Why Most Agility Drills Suck (Throw Out Your Agility Ladders, Cones, and Hurdles)
If you look up “quick feet drills” on YouTube, one of the first videos that pops up is one of yours truly. Granted I was a little heavier, and had a more scraggly beard than I do right now, but it’s still me.
When you watch the video, you’ll see me showcasing your run-of-the-mill agility drills, feet firing through the agility ladder.
Funny enough, this is one of my most popular videos. But since making this video, I’ve learned that most standard agility drills suck. Especially drills in an agility ladder.
And truth is, what most people think of when they hear the words “agility drills”, aren’t even agility drills (yes, even the ladder drills).
Real agility drills something entirely different.
So, today, I want to share why standard “agility drills” suck, what actually constitutes an agility drill, and how to use agility drills to improve your athleticism.
Let’s jump in.
Why Standard Agility Drills Suck
Lots of “coaches” on YouTube and Instagram have videos of themselves furiously firing their feet through a frenzy of agility ladders, cones, and hurdles.
While pretty impressive to most people, these spectacles are simply Simon Says for athletes.
When I say that, I mean that performing these seemingly complex drills doesn’t take much athleticism at all.
It’s more about muscle memory.
And while these drills can help you get quicker feet, they’re not “agility drills”.
They’re change of direction/quickness drills, which is an entirely different entity.
So, What’s An Agility Drill?
Agility drills are about moving more quickly and efficiently during play, but there are two factors that play into agility.
The first is change of direction.
This is all about having good technique (developed by practicing sport), good absorption/production of force (developed in training), and good balance via the trunk and structural integrity of the joints (developed in training).
The second factor is about your reaction time.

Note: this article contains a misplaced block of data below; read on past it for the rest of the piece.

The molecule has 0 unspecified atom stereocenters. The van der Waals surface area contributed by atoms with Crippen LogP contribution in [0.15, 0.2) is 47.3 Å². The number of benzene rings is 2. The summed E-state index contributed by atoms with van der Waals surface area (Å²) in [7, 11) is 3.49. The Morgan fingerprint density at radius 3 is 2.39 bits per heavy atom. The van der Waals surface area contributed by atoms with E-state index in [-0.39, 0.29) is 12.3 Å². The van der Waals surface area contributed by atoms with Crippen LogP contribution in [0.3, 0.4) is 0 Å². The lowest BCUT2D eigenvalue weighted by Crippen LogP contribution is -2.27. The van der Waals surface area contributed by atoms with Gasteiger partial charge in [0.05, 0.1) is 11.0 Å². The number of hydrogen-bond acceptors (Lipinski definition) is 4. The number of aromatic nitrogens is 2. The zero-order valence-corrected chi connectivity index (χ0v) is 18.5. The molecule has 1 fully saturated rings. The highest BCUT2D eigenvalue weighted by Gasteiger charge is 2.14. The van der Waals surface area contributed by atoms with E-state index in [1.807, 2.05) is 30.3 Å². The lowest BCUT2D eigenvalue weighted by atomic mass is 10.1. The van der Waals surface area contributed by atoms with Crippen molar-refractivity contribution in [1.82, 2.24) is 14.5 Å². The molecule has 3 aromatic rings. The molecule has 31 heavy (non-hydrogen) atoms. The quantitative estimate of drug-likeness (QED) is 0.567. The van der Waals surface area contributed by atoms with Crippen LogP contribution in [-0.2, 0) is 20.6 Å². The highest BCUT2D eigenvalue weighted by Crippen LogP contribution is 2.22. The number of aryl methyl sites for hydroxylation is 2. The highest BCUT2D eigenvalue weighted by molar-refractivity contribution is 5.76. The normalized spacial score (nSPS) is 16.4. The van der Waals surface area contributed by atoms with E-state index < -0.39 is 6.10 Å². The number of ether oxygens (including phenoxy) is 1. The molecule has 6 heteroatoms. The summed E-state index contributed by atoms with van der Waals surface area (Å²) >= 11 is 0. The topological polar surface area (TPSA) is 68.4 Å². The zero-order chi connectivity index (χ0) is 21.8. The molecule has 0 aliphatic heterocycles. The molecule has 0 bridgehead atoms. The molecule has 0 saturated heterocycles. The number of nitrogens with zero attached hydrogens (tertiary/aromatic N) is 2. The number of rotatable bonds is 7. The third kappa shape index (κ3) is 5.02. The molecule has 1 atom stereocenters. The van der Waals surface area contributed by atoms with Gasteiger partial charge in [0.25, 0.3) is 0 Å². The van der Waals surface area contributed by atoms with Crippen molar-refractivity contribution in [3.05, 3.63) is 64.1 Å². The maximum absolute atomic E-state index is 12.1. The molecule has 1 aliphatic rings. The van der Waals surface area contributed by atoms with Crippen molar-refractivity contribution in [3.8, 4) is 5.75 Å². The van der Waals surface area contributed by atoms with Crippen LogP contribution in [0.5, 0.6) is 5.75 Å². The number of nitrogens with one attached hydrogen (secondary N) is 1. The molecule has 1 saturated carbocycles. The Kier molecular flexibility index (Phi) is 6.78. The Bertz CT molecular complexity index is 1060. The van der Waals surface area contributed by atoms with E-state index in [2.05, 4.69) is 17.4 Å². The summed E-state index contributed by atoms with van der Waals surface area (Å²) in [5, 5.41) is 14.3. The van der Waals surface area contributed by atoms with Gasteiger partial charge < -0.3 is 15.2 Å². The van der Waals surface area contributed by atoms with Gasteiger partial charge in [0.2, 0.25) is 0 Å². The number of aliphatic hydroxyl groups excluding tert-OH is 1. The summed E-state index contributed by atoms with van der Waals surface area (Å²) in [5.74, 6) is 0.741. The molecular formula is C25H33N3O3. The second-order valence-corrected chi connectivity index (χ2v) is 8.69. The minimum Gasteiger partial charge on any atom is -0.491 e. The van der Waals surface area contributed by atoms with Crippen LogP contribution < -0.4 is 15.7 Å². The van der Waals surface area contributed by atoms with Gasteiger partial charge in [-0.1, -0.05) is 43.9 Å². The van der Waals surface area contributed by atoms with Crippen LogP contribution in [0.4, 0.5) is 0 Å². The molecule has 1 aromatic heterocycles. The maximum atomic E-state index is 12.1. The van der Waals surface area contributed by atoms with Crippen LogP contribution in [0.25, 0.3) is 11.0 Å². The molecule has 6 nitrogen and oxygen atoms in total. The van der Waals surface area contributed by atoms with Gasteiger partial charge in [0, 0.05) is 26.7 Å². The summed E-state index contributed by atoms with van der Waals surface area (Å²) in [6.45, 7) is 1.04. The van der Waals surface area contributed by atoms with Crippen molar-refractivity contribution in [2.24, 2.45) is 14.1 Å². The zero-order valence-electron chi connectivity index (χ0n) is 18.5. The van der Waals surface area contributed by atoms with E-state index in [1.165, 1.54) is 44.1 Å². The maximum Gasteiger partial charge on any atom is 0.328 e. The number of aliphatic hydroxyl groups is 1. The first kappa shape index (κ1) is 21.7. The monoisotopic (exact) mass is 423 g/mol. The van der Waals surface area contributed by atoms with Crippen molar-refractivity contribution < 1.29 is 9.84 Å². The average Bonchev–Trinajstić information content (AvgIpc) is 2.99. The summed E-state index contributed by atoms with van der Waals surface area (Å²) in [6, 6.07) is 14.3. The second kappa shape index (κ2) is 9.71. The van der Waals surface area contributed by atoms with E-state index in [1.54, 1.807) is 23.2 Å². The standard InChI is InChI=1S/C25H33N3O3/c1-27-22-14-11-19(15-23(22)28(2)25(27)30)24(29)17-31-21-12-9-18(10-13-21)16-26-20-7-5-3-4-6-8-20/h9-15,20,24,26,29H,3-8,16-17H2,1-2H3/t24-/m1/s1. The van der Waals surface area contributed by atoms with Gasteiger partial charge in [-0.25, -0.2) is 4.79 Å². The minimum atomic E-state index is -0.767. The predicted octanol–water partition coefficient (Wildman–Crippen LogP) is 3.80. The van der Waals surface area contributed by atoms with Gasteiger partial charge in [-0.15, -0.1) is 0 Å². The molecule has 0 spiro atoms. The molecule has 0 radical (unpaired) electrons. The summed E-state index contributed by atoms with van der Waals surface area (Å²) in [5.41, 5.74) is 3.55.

This factor has to do with your response time visually and auditorily (developed through practice and training), anticipation (developed by studying film), and awareness and game IQ (developed through experience and studying the sport).
Thus agility is a combination of change of direction capability and reaction ability.
This is why I say ladder drills and most cone drills aren’t agility drills. They’re simply quickness or change of direction drills.
However, you can turn these drills into agility drills, which I’ll share below.
How to Use Agility Drills to Increase Your Athleticism
I said above that an agility drill is a combination of a change of direction drill with a reaction component.
That said, you can turn almost any change of direction drill into an agility drill.
For example, I can turn a short lateral shuffle into an agility drill by pointing which direction I want the athlete to move. Then, I can progress the drill by shouting which direction I want them to move (it’s harder for an athlete to respond auditorily than visually).
Or, with my DBs, I’ll have them back pedal like they would after the snap and point which way I want them to open up. To progress the drill further, I’ll shout which way I want them to open up.
There are unlimited possibilities here. Just take a small piece of the game, break it down, and elevate it to get better.
Improve Your Change of Direction Ability By Strength Training?
As I said above, a big factor in your agility is your ability to change directions efficiently.
And a HUGE player in your change of direction ability is your ability to absorb and produce force efficiently.
Believe it or not, a few years ago I discovered a method to strength training that develops an athlete’s ability to produce and absorb massive amounts of force,
Making them quicker, faster, and more explosive in every kind of dynamic movement in their sport.
To learn about this method for free, hit the link below:
How to Lift Weights for More Agility (Free Lessons)